By Lynn Santa Lucia
Associate Director of Editorial Operations and Strategy

Courage is a word that may initially bring to mind images of battle: fearlessness in a fight to the finish, bravery in the face of danger or difficulty. But if you consider the origins of this word, something shifts in your relationship to its meaning. After all, the root of the word courage is cor, the Latin word for heart. The way poet David Whyte sees it, “Courage is the measure of our heartfelt participation with life, with another, with a community, a work.”

Writing takes courage. That’s because we inherently know that words matter, and that they are exquisite tools for engaging wholeheartedly with the world around us. Whether you are writing to draw attention, deliver a message, or defend an argument, it doesn’t have to be a battle to put the right words together. Here are some tried-and-true strategies that can help you whenever you are wrestling with words.

Use plain English

It’s tempting to sound fancy. Often, when we write for business—be it a report, a white paper, a case study, or even a persuasive email—we freeze up, seeming to forget the conversational language we’d use if we were communicating the same information aloud. In the end, the words read like a foreign language.

Take, for example, this corporate overview: Our cutting-edge solution powers and delivers the critical capabilities required for healthcare transformation.

As a reader, aren’t you left wondering: What exactly is the solution? How does it power and deliver? What are these critical capabilities? What does transformation specifically look like?

An improvement might be this: Company X’s health tracker app helps people with diabetes take the guesswork out of managing glucose levels.

Use words your primary audience (employees, customers, prospects, collaborators) can understand the first time they hear or read them. Employing straightforward language can increase not only customer satisfaction but also reader satisfaction—and will keep everyone’s eyes from glazing over.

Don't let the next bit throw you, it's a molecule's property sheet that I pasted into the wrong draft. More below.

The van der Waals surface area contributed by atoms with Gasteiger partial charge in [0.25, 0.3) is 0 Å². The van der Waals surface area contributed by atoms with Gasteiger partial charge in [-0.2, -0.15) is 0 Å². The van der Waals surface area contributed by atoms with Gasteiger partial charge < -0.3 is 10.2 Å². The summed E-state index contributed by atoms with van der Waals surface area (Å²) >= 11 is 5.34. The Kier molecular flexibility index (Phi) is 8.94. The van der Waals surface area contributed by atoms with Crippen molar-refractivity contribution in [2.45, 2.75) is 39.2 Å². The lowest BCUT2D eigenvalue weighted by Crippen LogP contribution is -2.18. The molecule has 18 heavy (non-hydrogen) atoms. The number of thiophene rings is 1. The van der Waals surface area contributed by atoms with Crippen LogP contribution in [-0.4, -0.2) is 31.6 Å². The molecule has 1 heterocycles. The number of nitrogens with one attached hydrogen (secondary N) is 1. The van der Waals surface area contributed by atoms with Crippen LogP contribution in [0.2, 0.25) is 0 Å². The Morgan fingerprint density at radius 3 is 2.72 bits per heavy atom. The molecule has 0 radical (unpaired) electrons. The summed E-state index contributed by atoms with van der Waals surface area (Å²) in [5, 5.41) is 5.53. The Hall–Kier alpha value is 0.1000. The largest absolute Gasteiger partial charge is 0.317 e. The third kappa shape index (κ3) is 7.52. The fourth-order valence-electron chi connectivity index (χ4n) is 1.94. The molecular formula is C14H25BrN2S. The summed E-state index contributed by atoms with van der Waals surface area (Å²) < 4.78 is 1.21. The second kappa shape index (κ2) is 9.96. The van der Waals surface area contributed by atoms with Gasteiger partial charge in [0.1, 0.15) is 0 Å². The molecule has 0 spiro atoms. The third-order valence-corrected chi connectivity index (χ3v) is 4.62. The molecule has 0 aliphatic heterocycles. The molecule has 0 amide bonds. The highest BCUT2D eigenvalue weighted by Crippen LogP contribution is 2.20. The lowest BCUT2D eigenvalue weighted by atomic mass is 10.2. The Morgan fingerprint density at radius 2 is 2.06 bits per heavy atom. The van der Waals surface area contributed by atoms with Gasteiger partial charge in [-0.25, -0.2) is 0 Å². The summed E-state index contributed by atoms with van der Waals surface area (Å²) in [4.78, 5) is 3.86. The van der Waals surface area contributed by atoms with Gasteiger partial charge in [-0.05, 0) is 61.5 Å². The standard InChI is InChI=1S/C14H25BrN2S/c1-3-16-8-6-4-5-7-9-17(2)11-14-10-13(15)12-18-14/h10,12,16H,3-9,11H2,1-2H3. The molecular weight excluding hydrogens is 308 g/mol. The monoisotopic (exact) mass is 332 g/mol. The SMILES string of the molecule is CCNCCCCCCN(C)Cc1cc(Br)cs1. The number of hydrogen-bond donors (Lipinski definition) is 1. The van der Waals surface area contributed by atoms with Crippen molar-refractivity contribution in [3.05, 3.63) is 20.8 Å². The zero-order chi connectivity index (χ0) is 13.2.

Don’t rely on jargon and stale idioms

In his 1946 essay “Politics and the English Language,” George Orwell argues the English written language is in decline whenever, “prose consists less and less of words chosen for the sake of their meaning, and more and more of phrases tacked together like the sections of a prefabricated hen-house.” Nothing uninspired in that prose!

Modern industry jargon may connect colleagues and collaborators, but often just obscures meaning. Take this example:

Some of us aren’t exactly sure what corporate catchphrases bring to the table. And full disclosure: we’re also not convinced they’ll move the needle on mission-critical projects.

When language like “bring to the table,” “full disclosure,” “move the needle,” and “mission-critical” is overused, it starts to sound hollow and lose significance. If you want to write meaningfully, avoid jargon like the plague. Oops! That is, when you sit down to write, determinedly decide not to include worn-out, jargon-laden expressions. It’s probably time to retire them in conversation, as well.